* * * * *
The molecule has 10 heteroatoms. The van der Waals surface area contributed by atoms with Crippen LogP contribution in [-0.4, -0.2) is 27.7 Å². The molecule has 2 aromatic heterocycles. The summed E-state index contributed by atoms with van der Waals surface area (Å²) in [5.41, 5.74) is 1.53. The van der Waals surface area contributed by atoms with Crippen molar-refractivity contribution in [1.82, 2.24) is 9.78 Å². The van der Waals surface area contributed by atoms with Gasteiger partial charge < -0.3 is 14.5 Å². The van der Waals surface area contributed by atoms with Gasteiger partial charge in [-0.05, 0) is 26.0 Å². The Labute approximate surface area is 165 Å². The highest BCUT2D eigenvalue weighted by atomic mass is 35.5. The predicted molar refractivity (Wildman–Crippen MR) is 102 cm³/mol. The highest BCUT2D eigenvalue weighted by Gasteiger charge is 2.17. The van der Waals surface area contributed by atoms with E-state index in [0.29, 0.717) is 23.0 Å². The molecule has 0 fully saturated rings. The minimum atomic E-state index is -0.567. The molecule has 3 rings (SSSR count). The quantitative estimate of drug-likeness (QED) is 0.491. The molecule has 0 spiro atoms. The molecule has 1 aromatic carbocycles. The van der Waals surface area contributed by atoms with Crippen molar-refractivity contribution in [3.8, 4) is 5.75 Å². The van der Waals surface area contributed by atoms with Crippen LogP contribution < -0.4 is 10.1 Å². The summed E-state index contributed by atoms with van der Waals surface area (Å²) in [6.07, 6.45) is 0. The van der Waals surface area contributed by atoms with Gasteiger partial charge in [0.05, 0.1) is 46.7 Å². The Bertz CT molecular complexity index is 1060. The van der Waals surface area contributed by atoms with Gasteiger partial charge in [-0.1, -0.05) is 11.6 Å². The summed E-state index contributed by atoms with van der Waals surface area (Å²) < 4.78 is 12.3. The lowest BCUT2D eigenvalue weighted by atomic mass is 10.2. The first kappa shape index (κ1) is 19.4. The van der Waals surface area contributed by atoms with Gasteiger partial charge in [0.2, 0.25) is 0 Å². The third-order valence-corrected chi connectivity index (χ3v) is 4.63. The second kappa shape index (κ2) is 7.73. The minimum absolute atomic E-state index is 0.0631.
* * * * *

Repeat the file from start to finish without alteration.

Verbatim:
The molecule has 10 heteroatoms. The van der Waals surface area contributed by atoms with Crippen LogP contribution in [-0.4, -0.2) is 27.7 Å². The molecule has 2 aromatic heterocycles. The summed E-state index contributed by atoms with van der Waals surface area (Å²) in [5.41, 5.74) is 1.53. The van der Waals surface area contributed by atoms with Crippen molar-refractivity contribution in [1.82, 2.24) is 9.78 Å². The van der Waals surface area contributed by atoms with Gasteiger partial charge < -0.3 is 14.5 Å². The van der Waals surface area contributed by atoms with Gasteiger partial charge in [-0.05, 0) is 26.0 Å². The Labute approximate surface area is 165 Å². The highest BCUT2D eigenvalue weighted by atomic mass is 35.5. The predicted molar refractivity (Wildman–Crippen MR) is 102 cm³/mol. The highest BCUT2D eigenvalue weighted by Gasteiger charge is 2.17. The van der Waals surface area contributed by atoms with E-state index in [0.29, 0.717) is 23.0 Å². The molecule has 0 fully saturated rings. The minimum atomic E-state index is -0.567. The molecule has 3 rings (SSSR count). The quantitative estimate of drug-likeness (QED) is 0.491. The molecule has 0 spiro atoms. The molecule has 1 aromatic carbocycles. The van der Waals surface area contributed by atoms with Crippen molar-refractivity contribution in [3.8, 4) is 5.75 Å². The van der Waals surface area contributed by atoms with Crippen LogP contribution < -0.4 is 10.1 Å². The summed E-state index contributed by atoms with van der Waals surface area (Å²) in [6.07, 6.45) is 0. The van der Waals surface area contributed by atoms with Gasteiger partial charge in [0.05, 0.1) is 46.7 Å². The Bertz CT molecular complexity index is 1060. The van der Waals surface area contributed by atoms with Gasteiger partial charge in [-0.1, -0.05) is 11.6 Å². The summed E-state index contributed by atoms with van der Waals surface area (Å²) < 4.78 is 12.3. The lowest BCUT2D eigenvalue weighted by atomic mass is 10.2. The first kappa shape index (κ1) is 19.4. The van der Waals surface area contributed by atoms with Gasteiger partial charge in [0.2, 0.25) is 0 Å². The third-order valence-corrected chi connectivity index (χ3v) is 4.63. The second kappa shape index (κ2) is 7.73. The minimum absolute atomic E-state index is 0.0631.